Research in economics has reached similar conclusions. In a provocative paper, Margit Osterloh and Bruno S. Frey suggest that “more monitoring and sanctioning … create a governance structure for crooks,” i.e., they reinforce selfish, extrinsic motivation rather than more personally-driven, intrinsic motivation. They suggest that leaders hire people who have strong internal motives to cooperate and who enjoy their work, de-emphasize pay that depends on performance, and strengthen employee participation and self-governance.
It is clear that Berkshire Hathaway’s approach puts tremendous emphasis on selecting the right people. Getting it wrong can be pretty disastrous. But this doesn’t mean that every leader must adopt their approach completely. It is perfectly reasonable to monitor new employees’ performance when they take a new position. Once they have shown that they truly are competent and trustworthy, you can then increase your trust in them, and remove restrictive oversight.
With corporate scandals in the news all the time, it is easy to see why leaders would be reticent when it comes to trust. These corporate scandals are so vivid that they are tremendously easy to remember, and they can make us worry that untrustworthiness is everywhere. In fact, however, a great majority of the people we encounter are trustworthy a great majority of the time.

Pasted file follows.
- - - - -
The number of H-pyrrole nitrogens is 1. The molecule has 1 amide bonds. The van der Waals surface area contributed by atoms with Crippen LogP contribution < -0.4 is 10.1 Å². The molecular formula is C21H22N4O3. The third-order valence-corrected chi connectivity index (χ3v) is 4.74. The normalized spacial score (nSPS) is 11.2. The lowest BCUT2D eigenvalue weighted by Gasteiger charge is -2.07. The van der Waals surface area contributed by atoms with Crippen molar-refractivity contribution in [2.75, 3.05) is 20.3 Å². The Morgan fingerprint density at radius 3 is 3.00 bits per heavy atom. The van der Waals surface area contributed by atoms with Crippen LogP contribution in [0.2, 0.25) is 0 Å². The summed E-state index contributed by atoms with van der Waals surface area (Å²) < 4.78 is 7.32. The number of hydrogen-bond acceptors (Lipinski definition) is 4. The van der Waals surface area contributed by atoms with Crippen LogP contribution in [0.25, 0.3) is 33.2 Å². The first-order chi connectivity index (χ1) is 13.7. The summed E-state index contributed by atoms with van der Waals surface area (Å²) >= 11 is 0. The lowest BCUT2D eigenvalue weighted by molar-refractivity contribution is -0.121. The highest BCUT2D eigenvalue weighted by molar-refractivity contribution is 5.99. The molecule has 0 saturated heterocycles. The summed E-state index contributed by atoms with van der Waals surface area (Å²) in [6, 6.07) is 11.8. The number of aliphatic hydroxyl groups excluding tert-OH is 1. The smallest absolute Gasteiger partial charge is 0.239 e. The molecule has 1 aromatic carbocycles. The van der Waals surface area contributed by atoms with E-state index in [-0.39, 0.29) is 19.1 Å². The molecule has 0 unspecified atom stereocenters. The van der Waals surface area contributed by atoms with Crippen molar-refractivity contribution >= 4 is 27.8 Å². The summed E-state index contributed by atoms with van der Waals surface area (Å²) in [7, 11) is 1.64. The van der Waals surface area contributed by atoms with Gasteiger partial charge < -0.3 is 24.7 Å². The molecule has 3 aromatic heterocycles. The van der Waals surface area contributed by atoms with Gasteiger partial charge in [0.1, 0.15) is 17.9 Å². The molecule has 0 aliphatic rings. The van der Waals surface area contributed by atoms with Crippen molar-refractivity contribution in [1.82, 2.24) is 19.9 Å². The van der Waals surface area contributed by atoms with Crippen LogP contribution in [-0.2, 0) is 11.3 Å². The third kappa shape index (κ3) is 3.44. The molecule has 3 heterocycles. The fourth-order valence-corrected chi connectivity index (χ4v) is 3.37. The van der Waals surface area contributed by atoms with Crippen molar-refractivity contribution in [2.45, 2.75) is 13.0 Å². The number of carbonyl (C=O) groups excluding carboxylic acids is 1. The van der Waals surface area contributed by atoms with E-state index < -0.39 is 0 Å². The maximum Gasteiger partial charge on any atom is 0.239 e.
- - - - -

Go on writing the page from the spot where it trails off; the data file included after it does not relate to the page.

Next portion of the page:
One final story. I recently needed medical treatment by a specialist. Our insurance allowed me to see anyone I wanted to see, so I tried to find the best person I could. To help me do that, I contacted one of my previous EMBA students, who just happened to be the head of an important department in one of our best local hospitals. I have interacted with him frequently over the years, and he is clearly a tremendously competent doc. When I told him that I needed a referral, he had a name instantly. Then he said, “We don’t get along, but he is really good.” What could be a better indicator that his referral is not only competent but trustworthy? He doesn’t like him but he recommends him anyway.
The moral of these stories is both obvious and important, and it’s worth repeating. Do your homework. Find people who are competent and trustworthy. Then trust them – and not just a little because people who are trusted more than they anticipated appreciate it so much that they uniformly step up to show you that they are at least as trustworthy and competent as you thought. This strategy has worked exceedingly well at Berkshire Hathaway. It can work for you as well.
Margit Osterloh & Bruno S Frey. 2003. Corporate Governance for Crooks?: The Case for Corporate Virtue. Institute for Empirical Research in Economics, University of Zurich, Working Paper Number 164.
Andrew Ross Sorkin. May 5, 2014. Berkshire’s Radical Strategy: Trust. The New York Times.
Ann E. Tenbrunsel & David M. Messick. 1999. Sanctioning systems, decision frames, and cooperation. Administrative Science Quarterly, 44, 684-707.
J. Mark Weber, Deepak Malhotra, & J. Keith Murnighan. (2005). Normal acts of irrational trust: motivated attributions and the trust development process. In Barry M. Staw and Roderick M. Kramer (Eds.), Research in Organizational Behavior, Volume 26. NY: Elsevier, 75-102.